If you are a regular to my articles, you will know that I am a big believer in the 200 simple moving average (200sma).
Let's go through a brief history of this critical moving average.
Old-school traders used to draw charts by hand, making them uber-selective with the indicators they used. As you can imagine, updating a single indicator daily across a ton of charts was a laborious process.
However, the advantage of this was clean charts with a primary focus on the price of an asset, as it should be.
Compare that to traders' charts today, which are usually a dog's dinner of indicators, many of which are defunct and outdated. I have provided a screenshot for some comic relief.
It’s an eyesore! I mean, really, how many indicators do you need to tell you if the market is bullish or bearish? If you need that many, then something is missing somewhere and that usually is how to read a chart, the foundation of trading/investing.
Compare that to my daily chart of the Dow Jones 30 below. Ah the bliss of a clean chart.
The 200sma is one of those rare timeless indicators still used today by institutions and private investors who understand its necessity.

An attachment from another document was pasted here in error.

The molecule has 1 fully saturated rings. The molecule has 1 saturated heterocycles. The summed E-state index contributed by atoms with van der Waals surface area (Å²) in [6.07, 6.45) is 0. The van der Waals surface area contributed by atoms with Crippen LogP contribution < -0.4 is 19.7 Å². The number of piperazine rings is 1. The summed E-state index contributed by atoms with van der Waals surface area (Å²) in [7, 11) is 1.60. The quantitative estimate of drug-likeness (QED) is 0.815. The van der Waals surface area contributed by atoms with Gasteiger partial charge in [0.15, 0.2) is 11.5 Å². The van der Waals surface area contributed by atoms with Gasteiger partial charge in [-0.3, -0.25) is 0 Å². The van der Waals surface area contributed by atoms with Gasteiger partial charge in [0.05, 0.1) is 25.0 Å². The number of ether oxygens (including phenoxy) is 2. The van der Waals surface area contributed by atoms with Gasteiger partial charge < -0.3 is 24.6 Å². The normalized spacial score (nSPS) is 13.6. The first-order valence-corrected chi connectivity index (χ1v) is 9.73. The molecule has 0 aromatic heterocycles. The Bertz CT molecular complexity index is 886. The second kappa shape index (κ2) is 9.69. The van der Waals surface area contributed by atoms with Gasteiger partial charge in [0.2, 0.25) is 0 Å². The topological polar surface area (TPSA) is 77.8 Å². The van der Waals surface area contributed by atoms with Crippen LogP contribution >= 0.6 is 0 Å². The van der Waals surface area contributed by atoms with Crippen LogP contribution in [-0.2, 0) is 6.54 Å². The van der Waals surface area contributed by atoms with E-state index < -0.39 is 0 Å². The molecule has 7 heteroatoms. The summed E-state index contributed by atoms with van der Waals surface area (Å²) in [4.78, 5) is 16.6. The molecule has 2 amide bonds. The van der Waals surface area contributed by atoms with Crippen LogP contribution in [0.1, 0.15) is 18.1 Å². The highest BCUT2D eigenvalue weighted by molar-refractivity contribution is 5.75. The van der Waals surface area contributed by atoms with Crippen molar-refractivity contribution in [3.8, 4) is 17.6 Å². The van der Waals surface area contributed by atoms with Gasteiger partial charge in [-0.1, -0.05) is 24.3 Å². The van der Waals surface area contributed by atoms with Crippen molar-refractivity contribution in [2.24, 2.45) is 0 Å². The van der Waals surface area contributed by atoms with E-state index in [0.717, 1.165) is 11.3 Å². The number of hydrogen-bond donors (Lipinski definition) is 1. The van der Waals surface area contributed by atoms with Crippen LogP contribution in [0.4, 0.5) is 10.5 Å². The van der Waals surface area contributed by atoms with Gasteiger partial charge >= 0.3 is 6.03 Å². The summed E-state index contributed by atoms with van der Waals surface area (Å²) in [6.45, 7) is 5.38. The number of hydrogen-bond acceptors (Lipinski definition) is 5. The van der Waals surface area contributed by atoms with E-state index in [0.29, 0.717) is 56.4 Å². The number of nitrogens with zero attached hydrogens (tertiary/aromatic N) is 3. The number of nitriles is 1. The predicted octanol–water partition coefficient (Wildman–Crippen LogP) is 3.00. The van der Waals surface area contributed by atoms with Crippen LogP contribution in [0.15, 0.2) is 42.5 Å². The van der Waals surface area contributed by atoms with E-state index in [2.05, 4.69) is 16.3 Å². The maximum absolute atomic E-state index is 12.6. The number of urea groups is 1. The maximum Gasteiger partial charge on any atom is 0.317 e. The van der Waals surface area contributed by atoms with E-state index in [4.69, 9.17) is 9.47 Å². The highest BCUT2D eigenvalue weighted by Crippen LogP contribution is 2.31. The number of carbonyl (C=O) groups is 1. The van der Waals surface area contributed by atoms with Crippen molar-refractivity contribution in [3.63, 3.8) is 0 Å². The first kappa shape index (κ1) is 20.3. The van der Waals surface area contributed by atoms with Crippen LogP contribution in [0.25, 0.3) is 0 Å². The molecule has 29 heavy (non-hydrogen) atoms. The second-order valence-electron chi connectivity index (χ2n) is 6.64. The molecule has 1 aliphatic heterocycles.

Why the 200sma?
Old-school traders discovered it was a proven indicator of the long-term trend. If the price of an asset was:
- Above the 200sma, they would look for long setups.
- Below the 200sma, they would look for short setups.
That same logic holds today. In my previous article, I highlighted how the S&P 500 on the weekly timeframe is now finding support at the 200sma.
Through 2022, the S&P 500 has never moved below the weekly 200sma, which is why we have never entered a bear market. This is despite the noise of the mis-informed on our media channels. You would do well to ignore these quacks and focus on the charts.
The Dow Jones 30 is leading the way as it is the first index, compared to the Nasdaq 100 and the S&P 500, to move above the daily 200sma since August.
Below I have the daily timeframe
The price of the Dow Jones 30 is now trading above both the daily and weekly 200sma giving it an overall bullish bias.
We now need to apply patience. Why?
To see if this is the start of an actual reversal in the market from a bullish to bearish or if this is a pop and a drop like we saw in August. That is, has the price temporarily popped above the daily 200sma before a drop back below?
My bias is always in the direction of the long-term trend, which has been bullish since 2009.
But I am not in the habit of predicting. Jumping in too early is how many end up on the wrong side of the market. I prefer to wait for the market to dictate and confirm a direction before entering the strongest stocks.
For now, I continue to stand aside and monitor how the indices react to the 200sma before acting.
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